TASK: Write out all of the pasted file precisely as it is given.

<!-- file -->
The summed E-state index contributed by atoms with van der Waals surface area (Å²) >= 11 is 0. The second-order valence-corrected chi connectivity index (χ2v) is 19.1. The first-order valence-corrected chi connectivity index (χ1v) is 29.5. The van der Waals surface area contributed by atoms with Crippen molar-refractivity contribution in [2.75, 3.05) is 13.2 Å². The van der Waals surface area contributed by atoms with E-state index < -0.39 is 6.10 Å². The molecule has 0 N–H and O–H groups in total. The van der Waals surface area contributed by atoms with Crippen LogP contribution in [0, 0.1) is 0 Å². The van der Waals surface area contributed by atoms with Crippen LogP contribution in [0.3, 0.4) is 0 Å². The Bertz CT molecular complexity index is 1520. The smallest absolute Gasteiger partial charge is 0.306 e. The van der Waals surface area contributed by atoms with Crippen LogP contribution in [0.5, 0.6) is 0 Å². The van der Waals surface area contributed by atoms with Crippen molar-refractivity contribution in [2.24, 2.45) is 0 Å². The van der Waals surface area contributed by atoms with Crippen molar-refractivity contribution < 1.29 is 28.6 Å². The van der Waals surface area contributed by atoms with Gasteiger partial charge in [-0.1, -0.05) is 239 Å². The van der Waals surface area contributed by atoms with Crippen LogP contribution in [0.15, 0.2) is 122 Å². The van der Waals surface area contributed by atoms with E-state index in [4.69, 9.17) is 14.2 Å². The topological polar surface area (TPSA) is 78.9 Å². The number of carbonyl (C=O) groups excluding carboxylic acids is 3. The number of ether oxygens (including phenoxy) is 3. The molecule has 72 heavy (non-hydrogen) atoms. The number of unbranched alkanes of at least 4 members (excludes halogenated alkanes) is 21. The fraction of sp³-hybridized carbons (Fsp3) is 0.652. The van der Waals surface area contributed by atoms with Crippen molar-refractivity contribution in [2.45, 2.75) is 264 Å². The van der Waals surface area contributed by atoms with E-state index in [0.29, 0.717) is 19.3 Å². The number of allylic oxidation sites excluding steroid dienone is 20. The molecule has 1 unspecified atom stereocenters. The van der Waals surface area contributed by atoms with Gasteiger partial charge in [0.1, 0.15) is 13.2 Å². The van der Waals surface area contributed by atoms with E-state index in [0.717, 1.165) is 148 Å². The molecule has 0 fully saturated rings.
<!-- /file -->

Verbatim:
The summed E-state index contributed by atoms with van der Waals surface area (Å²) >= 11 is 0. The second-order valence-corrected chi connectivity index (χ2v) is 19.1. The first-order valence-corrected chi connectivity index (χ1v) is 29.5. The van der Waals surface area contributed by atoms with Crippen molar-refractivity contribution in [2.75, 3.05) is 13.2 Å². The van der Waals surface area contributed by atoms with E-state index < -0.39 is 6.10 Å². The molecule has 0 N–H and O–H groups in total. The van der Waals surface area contributed by atoms with Crippen LogP contribution in [0, 0.1) is 0 Å². The van der Waals surface area contributed by atoms with Crippen LogP contribution in [0.3, 0.4) is 0 Å². The Bertz CT molecular complexity index is 1520. The smallest absolute Gasteiger partial charge is 0.306 e. The van der Waals surface area contributed by atoms with Crippen LogP contribution in [0.5, 0.6) is 0 Å². The van der Waals surface area contributed by atoms with Crippen molar-refractivity contribution in [2.24, 2.45) is 0 Å². The van der Waals surface area contributed by atoms with Crippen molar-refractivity contribution < 1.29 is 28.6 Å². The van der Waals surface area contributed by atoms with Gasteiger partial charge in [-0.1, -0.05) is 239 Å². The van der Waals surface area contributed by atoms with Crippen LogP contribution in [0.15, 0.2) is 122 Å². The van der Waals surface area contributed by atoms with E-state index in [4.69, 9.17) is 14.2 Å². The topological polar surface area (TPSA) is 78.9 Å². The number of carbonyl (C=O) groups excluding carboxylic acids is 3. The number of ether oxygens (including phenoxy) is 3. The molecule has 72 heavy (non-hydrogen) atoms. The number of unbranched alkanes of at least 4 members (excludes halogenated alkanes) is 21. The fraction of sp³-hybridized carbons (Fsp3) is 0.652. The van der Waals surface area contributed by atoms with Crippen molar-refractivity contribution in [2.45, 2.75) is 264 Å². The van der Waals surface area contributed by atoms with E-state index in [0.29, 0.717) is 19.3 Å². The number of allylic oxidation sites excluding steroid dienone is 20. The molecule has 1 unspecified atom stereocenters. The van der Waals surface area contributed by atoms with Gasteiger partial charge in [0.1, 0.15) is 13.2 Å². The van der Waals surface area contributed by atoms with E-state index in [0.717, 1.165) is 148 Å². The molecule has 0 fully saturated rings.